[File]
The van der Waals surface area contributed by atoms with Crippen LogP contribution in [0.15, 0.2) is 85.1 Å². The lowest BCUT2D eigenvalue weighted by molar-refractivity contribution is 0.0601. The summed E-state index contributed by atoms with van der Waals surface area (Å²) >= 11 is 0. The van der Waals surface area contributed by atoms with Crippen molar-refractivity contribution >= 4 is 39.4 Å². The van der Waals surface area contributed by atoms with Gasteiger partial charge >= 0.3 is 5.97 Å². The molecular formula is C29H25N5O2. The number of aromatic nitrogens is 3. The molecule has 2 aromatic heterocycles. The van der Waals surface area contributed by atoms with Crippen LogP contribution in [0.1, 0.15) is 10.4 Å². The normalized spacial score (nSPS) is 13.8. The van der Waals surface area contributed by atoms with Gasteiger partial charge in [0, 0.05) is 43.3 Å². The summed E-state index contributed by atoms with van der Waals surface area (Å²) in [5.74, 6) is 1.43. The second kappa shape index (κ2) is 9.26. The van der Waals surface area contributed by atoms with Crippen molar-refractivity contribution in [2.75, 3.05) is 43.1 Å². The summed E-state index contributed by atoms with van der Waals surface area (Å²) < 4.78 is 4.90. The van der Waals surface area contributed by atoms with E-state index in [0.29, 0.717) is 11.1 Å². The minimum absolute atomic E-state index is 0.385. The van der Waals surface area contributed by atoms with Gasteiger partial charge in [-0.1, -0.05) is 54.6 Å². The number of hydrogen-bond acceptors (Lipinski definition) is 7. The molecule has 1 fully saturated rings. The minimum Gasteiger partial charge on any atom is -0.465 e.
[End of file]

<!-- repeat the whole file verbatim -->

The van der Waals surface area contributed by atoms with Crippen LogP contribution in [0.15, 0.2) is 85.1 Å². The lowest BCUT2D eigenvalue weighted by molar-refractivity contribution is 0.0601. The summed E-state index contributed by atoms with van der Waals surface area (Å²) >= 11 is 0. The van der Waals surface area contributed by atoms with Crippen molar-refractivity contribution >= 4 is 39.4 Å². The van der Waals surface area contributed by atoms with Gasteiger partial charge >= 0.3 is 5.97 Å². The molecular formula is C29H25N5O2. The number of aromatic nitrogens is 3. The molecule has 2 aromatic heterocycles. The van der Waals surface area contributed by atoms with Crippen LogP contribution in [0.1, 0.15) is 10.4 Å². The normalized spacial score (nSPS) is 13.8. The van der Waals surface area contributed by atoms with Gasteiger partial charge in [0, 0.05) is 43.3 Å². The summed E-state index contributed by atoms with van der Waals surface area (Å²) in [5.74, 6) is 1.43. The second kappa shape index (κ2) is 9.26. The van der Waals surface area contributed by atoms with Crippen molar-refractivity contribution in [2.75, 3.05) is 43.1 Å². The summed E-state index contributed by atoms with van der Waals surface area (Å²) < 4.78 is 4.90. The van der Waals surface area contributed by atoms with E-state index in [0.29, 0.717) is 11.1 Å². The minimum absolute atomic E-state index is 0.385. The van der Waals surface area contributed by atoms with Gasteiger partial charge in [-0.1, -0.05) is 54.6 Å². The number of hydrogen-bond acceptors (Lipinski definition) is 7. The molecule has 1 fully saturated rings. The minimum Gasteiger partial charge on any atom is -0.465 e.